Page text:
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This article is the author's final published version in Journal of Ophthalmic and Vision Research, Volume 18, Issue 2, April-June 2023, Pg. 150 - 156.

The published version is available at Copyright © 2023 Shalaby et al. PUBLISHED BY KNOWLEDGE E


Purpose: To evaluate the effect of phacoemulsification on intraocular pressure (IOP) in eyes with functioning tube shunts.

Methods: This was a retrospective chart review of primary open-angle glaucoma (POAG) patients with a functioning tube who underwent phacoemulsification and had ≥24 months of follow-up. The primary end point was defined as surgical failure (IOP > 21 mmHg) at month 24, progression to no light perception (NLP) vision, glaucoma reoperation, or implant removal. Surgical failure defined as IOP >18 and >15 mmHg, changes in visual acuity (VA), IOP, and number of medications were assessed.

Results: Twenty-seven eyes of 27 patients with moderate or severe POAG were included. The mean age of the patients was 64.2 ± 10.8 years. The interval between the tube shunt and phacoemulsification was 28.8 ± 25.0 months. At the end of the study, four (14.8%) eyes met the failure criteria; the average time to failure was 9.3 ± 3.8 months. The causes of failure were high IOP in two (50.0%) and glaucoma reoperation in two (50.0%) eyes; however, no eyes progressed to NLP vision. Surgical failure defined as IOP >18 and >15 mmHg showed an increasing failure rate (18.5% and 48.5%, respectively). The mean IOP and medications number remained stable at month 24 compared to baseline (P = 0.131 and P = 0.302, respectively). Initially, VA showed improvement, with the greatest improvement at 6 months (P = 0.001), but at 24 months the improvement was no longer significant (P = 0.430).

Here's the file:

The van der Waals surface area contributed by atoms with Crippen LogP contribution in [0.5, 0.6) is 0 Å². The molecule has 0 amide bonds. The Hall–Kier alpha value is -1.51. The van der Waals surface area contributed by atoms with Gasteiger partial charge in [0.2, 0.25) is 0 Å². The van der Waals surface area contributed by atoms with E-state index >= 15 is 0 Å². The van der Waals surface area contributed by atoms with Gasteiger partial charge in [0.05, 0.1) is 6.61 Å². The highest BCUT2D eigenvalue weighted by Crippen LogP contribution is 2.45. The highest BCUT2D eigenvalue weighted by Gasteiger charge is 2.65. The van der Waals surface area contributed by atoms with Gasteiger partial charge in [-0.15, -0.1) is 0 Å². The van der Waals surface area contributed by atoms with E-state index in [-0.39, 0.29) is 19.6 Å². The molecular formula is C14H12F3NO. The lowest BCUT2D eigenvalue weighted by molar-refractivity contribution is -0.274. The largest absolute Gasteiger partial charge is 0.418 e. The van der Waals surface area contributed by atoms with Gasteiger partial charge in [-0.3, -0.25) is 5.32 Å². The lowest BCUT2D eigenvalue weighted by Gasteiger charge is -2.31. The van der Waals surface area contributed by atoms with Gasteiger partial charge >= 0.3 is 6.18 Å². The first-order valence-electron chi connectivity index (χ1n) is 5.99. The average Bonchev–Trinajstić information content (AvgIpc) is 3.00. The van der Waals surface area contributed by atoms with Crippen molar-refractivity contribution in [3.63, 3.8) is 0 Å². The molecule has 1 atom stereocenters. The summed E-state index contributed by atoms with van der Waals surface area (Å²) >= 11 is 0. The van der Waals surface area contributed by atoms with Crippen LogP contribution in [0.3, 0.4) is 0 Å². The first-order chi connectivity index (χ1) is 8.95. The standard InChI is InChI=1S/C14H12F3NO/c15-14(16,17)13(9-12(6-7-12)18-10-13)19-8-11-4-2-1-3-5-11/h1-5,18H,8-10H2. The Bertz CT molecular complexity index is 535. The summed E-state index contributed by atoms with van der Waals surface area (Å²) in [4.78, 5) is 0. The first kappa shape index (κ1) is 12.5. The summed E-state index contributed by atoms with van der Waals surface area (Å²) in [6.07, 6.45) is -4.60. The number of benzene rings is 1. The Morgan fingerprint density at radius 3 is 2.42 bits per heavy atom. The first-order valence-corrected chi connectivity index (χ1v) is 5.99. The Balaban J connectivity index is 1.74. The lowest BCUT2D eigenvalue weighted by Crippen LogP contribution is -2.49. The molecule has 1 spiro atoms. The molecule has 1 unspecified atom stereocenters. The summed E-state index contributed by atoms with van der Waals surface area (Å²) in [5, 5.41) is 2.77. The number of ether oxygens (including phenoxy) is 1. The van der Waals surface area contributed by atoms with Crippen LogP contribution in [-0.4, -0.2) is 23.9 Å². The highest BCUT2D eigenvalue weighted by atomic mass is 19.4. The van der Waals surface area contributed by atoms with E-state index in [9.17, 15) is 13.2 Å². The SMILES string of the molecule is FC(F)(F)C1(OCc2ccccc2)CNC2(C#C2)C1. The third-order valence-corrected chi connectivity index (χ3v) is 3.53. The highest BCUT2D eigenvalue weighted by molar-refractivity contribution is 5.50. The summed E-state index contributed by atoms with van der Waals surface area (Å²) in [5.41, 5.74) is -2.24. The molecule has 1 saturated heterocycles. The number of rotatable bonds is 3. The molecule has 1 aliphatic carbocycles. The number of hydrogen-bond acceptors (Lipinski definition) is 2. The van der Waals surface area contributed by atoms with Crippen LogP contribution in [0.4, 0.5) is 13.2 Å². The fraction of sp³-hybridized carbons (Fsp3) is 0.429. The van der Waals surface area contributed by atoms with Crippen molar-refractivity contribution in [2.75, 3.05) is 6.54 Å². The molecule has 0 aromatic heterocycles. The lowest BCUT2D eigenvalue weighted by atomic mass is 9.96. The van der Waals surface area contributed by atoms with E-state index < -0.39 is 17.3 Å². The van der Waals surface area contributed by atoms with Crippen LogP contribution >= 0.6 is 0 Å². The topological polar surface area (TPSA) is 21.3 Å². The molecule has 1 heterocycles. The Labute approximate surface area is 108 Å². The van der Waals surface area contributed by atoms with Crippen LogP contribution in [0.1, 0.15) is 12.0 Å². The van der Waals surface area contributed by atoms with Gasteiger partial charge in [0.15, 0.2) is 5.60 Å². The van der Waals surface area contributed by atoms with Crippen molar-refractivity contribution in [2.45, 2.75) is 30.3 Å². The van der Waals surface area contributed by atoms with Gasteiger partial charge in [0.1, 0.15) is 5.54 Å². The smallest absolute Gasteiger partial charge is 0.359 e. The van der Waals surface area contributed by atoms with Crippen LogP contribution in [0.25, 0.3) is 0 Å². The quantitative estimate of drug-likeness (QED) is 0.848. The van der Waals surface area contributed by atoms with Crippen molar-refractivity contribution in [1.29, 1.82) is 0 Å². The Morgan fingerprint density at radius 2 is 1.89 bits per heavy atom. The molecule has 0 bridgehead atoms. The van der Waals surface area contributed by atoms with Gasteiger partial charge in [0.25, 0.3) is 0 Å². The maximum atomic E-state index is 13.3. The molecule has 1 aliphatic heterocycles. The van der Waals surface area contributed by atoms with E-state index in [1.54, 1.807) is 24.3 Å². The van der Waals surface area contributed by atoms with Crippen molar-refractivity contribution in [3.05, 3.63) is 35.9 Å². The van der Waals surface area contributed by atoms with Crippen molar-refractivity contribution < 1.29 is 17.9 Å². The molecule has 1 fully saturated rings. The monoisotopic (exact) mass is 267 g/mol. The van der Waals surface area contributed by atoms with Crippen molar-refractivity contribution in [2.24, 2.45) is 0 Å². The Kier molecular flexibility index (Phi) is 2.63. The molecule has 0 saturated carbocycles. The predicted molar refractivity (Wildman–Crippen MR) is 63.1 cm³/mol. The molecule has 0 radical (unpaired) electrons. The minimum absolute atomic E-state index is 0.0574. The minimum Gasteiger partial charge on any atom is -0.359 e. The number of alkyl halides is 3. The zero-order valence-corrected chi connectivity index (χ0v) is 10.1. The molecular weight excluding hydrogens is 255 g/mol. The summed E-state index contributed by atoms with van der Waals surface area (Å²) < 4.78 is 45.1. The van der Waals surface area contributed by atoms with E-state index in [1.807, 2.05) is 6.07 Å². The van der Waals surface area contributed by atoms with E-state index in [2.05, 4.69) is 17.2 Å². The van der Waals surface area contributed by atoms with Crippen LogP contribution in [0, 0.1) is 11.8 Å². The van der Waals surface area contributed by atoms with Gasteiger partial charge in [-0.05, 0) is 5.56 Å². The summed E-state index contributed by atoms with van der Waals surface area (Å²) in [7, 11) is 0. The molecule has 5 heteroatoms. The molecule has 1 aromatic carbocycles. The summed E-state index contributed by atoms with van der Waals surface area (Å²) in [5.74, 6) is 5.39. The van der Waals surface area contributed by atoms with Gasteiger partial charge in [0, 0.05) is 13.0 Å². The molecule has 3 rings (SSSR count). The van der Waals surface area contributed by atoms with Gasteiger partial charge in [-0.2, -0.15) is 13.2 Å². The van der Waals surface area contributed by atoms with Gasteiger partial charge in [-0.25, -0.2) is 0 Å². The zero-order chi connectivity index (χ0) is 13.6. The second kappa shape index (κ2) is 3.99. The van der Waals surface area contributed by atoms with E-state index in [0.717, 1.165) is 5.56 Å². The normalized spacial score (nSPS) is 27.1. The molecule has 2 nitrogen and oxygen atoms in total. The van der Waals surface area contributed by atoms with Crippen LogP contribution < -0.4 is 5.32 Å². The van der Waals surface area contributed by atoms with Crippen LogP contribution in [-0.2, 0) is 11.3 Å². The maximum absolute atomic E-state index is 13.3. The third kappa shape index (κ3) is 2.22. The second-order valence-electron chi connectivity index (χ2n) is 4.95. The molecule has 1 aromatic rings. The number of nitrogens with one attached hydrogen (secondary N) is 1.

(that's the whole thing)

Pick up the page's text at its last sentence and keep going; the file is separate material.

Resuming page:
Conclusion: Phacoemulsification in patients with functioning tubes did not change the mean IOP in most of the patients (86.2%); the number of medications also did not increase.

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This work is licensed under a Creative Commons Attribution 4.0 License.